Dec 29, 2006

Christmas Comes But Once A Year

Whereas Christmases past usually involved the anguish of surreptitiously investigating my presents and shoving those deemed to be sweaters or leggings under nearby furniture to avoid opening them, this week's holiday found me absolutely aglow with gratitude for such great gifts. It seems 2006 was the year I successfully established that if it didn't relate to classic film in some way, perhaps I would be better off giftless, for I had no use for it - my passion for the silver screen has indeed affected my taste in films, music, literature, and even clothing, jewelry and makeup, among other interests, so it makes sense that I was positively rabid to find these beneath the tree:

Bogie and Bacall: The Signature Collection is four discs of forties film heaven. Having emulated Lauren's lustrous locks and sultry eyes and developed a crush on Bogie since seeing The Big Sleep in my teens, I was smitten with the collection's beautiful black-and-white cover when I came across it at Target months ago, and was thrilled to own it come Christmas Eve. Included are the only four movies this iconic real-life couple made together: 1944's To Have and Have Not, which was also Bacall's big screen debut; 1946's The Big Sleep, a fabulous Howard Hawks-directed thriller; Dark Passage, which, despite being a solid film with sweet, sweet tension and inventive camerawork, many consider to be the weakest of the pair's pairings, from 1947; and the star-studded drama Key Largo (1948), which boasts a cast that includes Lionel Barrymore, Edward G. Robinson and Claire Trevor. The only improvements I could see upon this stunning set would be a biography of Lauren and Humph, be it a DVD a la the Thin Man boxset or a booklet, detailing their separate careers, their romance, and the legendary partnership that transferred from the silver screen to real life.

Gone With the Wind: Four Disc Collector's Edition
Whether you love the drama and romance of this sweeping 1939 epic, or you can't believe you wasted four hours of your life on Scarlett's whining, Rhett's swashbuckling, and Ashley's pantywaist tendencies, you must admit: Gone With the Wind is a pretty damn impressive movie. The newest collector's edition boasts the film itself on two discs, brilliantly restored using Warner Brother's Ultra-Resolution technique, and its vivid color and unmistakable score by Max Steiner are perhaps even more impressive here than they were during the film's theatre premiere.
The two discs of extras include an absolute plethora of backstories and behind-the-scenes information, highlights of which are a two-hour documentary on the making of the film, created by producer David Selznick's sons, footage from the movie's 1939 debut, and an in-depth look at the restorative processes that lend this release its superb visual and audio quality. The fourth disc focuses on the lives of GWTW's stars: with three of the four leads deceased as of 1967, the task of reminiscing has long been relegated to the only remaining main cast member, the delicate screen legend Olivia de Havilland. Her chatty retrospective was filmed specifically for this and, if not rife with new details and inside stories, offers unique and valuable perspectives and recollections from someone identified very closely with the movie.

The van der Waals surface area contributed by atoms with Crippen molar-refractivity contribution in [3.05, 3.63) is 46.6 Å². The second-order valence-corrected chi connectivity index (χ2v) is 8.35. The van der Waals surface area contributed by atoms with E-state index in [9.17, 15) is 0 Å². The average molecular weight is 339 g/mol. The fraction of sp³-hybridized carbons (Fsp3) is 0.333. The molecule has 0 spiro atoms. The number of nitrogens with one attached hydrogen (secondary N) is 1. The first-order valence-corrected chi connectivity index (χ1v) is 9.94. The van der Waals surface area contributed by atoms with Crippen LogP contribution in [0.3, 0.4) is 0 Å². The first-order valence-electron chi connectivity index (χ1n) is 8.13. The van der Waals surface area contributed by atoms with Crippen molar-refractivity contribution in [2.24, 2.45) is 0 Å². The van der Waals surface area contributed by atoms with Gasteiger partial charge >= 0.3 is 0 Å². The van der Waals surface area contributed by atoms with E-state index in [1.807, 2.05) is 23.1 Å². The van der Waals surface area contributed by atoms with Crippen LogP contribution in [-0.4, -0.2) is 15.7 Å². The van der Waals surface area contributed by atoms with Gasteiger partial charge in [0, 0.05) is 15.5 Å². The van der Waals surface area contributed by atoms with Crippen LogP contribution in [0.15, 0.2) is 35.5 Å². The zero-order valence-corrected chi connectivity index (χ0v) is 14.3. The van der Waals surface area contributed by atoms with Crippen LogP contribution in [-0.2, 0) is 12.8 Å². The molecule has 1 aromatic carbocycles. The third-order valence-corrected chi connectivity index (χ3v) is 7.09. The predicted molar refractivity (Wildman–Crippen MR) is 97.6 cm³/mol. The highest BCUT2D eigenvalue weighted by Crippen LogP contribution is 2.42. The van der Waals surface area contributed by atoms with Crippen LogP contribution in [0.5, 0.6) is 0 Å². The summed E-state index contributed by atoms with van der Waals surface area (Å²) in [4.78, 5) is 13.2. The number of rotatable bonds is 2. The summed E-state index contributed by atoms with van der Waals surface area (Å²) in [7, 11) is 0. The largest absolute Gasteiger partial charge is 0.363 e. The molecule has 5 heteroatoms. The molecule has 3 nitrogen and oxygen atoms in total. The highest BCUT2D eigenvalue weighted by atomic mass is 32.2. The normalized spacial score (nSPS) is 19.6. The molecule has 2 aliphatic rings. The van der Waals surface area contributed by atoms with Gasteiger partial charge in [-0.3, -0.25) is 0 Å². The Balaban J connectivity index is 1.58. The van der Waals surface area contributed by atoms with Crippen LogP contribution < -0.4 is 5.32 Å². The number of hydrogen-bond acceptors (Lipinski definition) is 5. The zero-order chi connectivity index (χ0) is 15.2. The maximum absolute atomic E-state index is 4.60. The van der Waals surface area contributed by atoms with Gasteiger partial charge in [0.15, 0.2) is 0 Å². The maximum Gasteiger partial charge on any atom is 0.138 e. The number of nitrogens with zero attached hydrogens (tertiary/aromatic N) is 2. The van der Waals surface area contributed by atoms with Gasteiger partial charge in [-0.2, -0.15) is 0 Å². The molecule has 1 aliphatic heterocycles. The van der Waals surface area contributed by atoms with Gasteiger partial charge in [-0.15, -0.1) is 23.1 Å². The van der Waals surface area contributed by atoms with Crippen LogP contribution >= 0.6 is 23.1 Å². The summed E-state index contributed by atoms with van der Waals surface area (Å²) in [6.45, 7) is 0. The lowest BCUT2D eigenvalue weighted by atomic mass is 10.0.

If you're a fan who doesn't yet own this film, this DVD edition is paramount in terms of quality, presentation, and extras, and it retails for a surprisingly low price: it's a cool $17.99 brand new on

The Glenn Miller Story (1953) After convincing my sister to rent 1948's The Stratton Story on a whim back in October, we came to the mutual conclusion that if there was anything better than watching Jimmy Stewart onscreen, it was watching Jimmy romance June Allyson. Pretty, petite, and perseverant, Allyson complements Stewart's lanky, laid-back Everyman perfectly, and their onscreen chemistry is arguably among the most poignant and heartfelt of all movie couples - it's surprising that, given their respective longevity and popularity, the two only collaborated in three films over a six-year period: 1948's Stratton, 1953's The Glenn Miller Story, and Strategic Air Command (1956).

While I admittedly haven't seen this film yet, I am rabidly awaiting its arrival - at this rate it will be a New Year's Gift - and I can't stress enough, don't buy from eBay powersellers!

I also received the out-of-print VHS version of Sex and the Single Girl, a 1964 sex comedy that pairs Henry Fonda against Lauren Bacall and Tony Curtis against Natalie Wood, commencing in one gloriously overblown misunderstanding after another - it's no classic, but as far as campy, esoteric films riddled with my favorite stars go, this one's delish. I was also delighted to find that my beloved sister had left a dvd copy of the Danny Kaye/Dinah Shore film Up In Arms under the tree for me (no doubt paying me back for introducing her to the wonders of June Allyson). Ahhh, Christmas. With this many fabulous movies at my disposal, I don't know how I'll ever find the motivation to start school in a few weeks....blecch.

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